So I got to play with an Xbox 360 at my place of employment today, and having access to the keys to pop open the display unit, I couldn't resist taking some time to run mad-scientist experiments. I thought of it as "gaining product knowlege" rather than "wasting a small chunk of company time", and here's what I learned-
1. Despite the lessons taught by Sony and Nintendo, Microsoft decided that making us buy all new video cables was the way to go. True, this only effects you if, like me, you're using s-video, due to the included cable having both component and composite on there, but it's still kind of aggravating. Seeing as the s-video cable is running $30, and no word yet on second-party ones, I have to say I'm disappointed that the perfectly serviceable cable I've got isn't good enough for the new system.
2. Though the kiosk 360 has the hard drive, the included software isn't on it yet. No Hexic, the Live Arcade game that will be included, and no backwards compatibility. Tossing in a random game (Sonic Mega Collection, it just happened to be what I grabbed) got a message asking for a 360-formatted disk, and Halo fared no better.
3. The system is going to sell a lot of hi-def televisions. The games look great in high resolution, even if the playable demo selection is a bit weak. Call of Duty 2, Kameo, and King Kong are the only interactive games, and the rest is video. I'd list them off but, seeing as I can download video online, I didn't bother to pay attention.
4. The included light-synth for music, commonly referred to as Neon, is gorgeous. More than just a light-show, it's also a toy to be played with, designed with multiple users in mind. Not having a whole lot of time I only messed around with it a bit, but I can see it becoming very popular among people who wish they had something to do with their hands while really listening to music. Seeing it in motion at 60FPS was fantastic, although one of the people watching me said it made him queasy, which was a bit of a surprise.
5. Not knowing where anything was, wandering the back-end of the system was a breeze. All the options are clearly marked and logically sub-divided into sections. From messing around with the light synth to setting the clock or poking into the Live Arcade settings, it only took a few seconds to orient myself. "I want to do this. It should be... here! Yep, there it is." Simple as that, really.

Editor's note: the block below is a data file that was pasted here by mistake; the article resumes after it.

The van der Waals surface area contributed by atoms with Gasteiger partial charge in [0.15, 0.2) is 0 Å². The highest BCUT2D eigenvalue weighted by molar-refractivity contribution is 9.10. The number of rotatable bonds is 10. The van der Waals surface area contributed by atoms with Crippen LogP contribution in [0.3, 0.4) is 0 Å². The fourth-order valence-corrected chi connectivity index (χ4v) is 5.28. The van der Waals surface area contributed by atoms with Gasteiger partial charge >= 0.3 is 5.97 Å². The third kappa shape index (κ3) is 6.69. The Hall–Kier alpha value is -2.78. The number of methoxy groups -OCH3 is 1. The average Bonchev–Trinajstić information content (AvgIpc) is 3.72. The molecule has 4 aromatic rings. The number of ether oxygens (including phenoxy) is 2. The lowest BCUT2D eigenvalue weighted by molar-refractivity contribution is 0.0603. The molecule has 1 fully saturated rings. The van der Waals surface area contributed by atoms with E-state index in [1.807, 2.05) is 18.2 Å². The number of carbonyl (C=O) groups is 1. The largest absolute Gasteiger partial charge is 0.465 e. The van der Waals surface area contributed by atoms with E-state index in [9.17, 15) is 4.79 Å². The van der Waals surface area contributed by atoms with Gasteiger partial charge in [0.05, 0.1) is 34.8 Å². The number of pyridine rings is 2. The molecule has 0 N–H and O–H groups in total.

6. Nice controllers, but they'll get dirty quick. White just isn't the right color for something that's going to be held in people's hands all day. From a layout perspective, I really like the movement of the black/white buttons on the Xbox controller to the left/right shoulder buttons of the 360's. Someday, though, I'd love to see the return of the six-button Saturn-style pad.
7. They want that system secure in the kiosk. To access it, you've got to use the keys three times! Once on the left and right sides, allowing the flat part holding down the clear plastic keeping the 360 untouchable to be tilted forward. Then there are two screws to be removed, one from the base of the clear plastic and one from above the lock behind the monitor, both of which seem redundant seeing as things are already locked in place. Then the monitor has to be unlocked and swung aside, because otherwise the plastic housing would just bonk against it when lifted. Finally the plastic housing can come off, usually hitting the back of the monitor on the way by. The system can then be accessed at last, but it's much more work than the usual "turn key, open display" method used on every other console kiosk in the world.
Much as I wanted to keep playing around, I could only justify about five minutes of poking into the inner workings of the 360. I got to run all the experiments I'd been meaning to, though, and came away mostly pleased by what I saw. November 22 is going to be a very fun day all around, and can't get here soon enough.